Lunch with Lou Midgley, and Musings from the FAIR conference

I spent 11 hours at the FAIR conference on Friday, and I believe that I spent about 5 of them with Lou Midgley.

The time with Dr. Midgley, and with the folks at FAIR (including Daniel Peterson), reinforced an important lesson that I keep re-learning regarding the Mormon Internet–we are sometimes not ourselves when we engage in Internet conversations, and more importantly, those we converse with are often not exactly who we think they are.

Now before you start thinking that I’m gonna get all slobbery about Dr. Midgley, let me remind you of something a good friend (Gregory Prince) told me in his studies of Mormon History: “There are no black hats, and there are no white hats.” The purpose of this post isn’t to say that Dr. Midgley’s hat is white. But for those of you who have never met him–let me assure you that his hat is not black either. A few reflections…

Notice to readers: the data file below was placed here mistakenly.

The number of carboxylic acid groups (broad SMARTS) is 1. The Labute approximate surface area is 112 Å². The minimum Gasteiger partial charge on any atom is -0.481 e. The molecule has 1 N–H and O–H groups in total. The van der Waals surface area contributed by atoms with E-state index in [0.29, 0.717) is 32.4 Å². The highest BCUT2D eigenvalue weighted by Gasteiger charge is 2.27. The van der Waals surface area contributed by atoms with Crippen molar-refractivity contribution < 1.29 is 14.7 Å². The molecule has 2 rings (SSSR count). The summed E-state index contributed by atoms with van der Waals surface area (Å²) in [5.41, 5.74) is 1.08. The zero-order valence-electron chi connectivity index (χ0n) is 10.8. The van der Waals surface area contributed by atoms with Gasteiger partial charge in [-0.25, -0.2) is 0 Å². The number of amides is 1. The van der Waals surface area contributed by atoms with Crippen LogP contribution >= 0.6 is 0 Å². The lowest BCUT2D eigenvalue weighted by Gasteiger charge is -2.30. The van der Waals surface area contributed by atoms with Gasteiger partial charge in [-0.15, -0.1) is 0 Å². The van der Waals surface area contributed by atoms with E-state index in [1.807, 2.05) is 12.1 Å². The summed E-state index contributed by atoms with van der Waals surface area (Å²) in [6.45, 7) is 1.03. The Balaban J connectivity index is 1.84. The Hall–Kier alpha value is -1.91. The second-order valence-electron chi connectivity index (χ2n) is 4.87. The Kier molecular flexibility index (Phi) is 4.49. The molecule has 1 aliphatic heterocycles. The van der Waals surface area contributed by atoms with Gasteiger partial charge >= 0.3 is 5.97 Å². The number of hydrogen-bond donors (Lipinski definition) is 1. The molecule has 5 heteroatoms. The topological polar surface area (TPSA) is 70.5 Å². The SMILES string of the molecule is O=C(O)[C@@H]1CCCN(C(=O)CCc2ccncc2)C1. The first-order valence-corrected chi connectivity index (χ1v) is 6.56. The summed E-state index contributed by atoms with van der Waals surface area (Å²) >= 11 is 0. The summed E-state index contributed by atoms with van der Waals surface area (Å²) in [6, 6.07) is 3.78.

• If you think that Dr. Midgley is a “blind apologist”, not willing to hold those within the church to the same level of scrutiny that he holds his anti-LDS foes, you do not know Lou Midgley.
  • If you think that Dr. Midgley has not stood up for what he feels is right within the church as he has without (sometimes at a personal cost), you do not know Lou Midgley.
  • If you think that Dr. Midgley is not sincere, and is not driven by a firm conviction as to the thruthfulness of the church, a deep love for it, and a desire for goodness on this earth, you do not know Dr. Midgley.
  • Finally, if you think Dr. Midgley beleves that he is without sin, and is not willing to acknowedge his error when he makes it, you don’t know him either.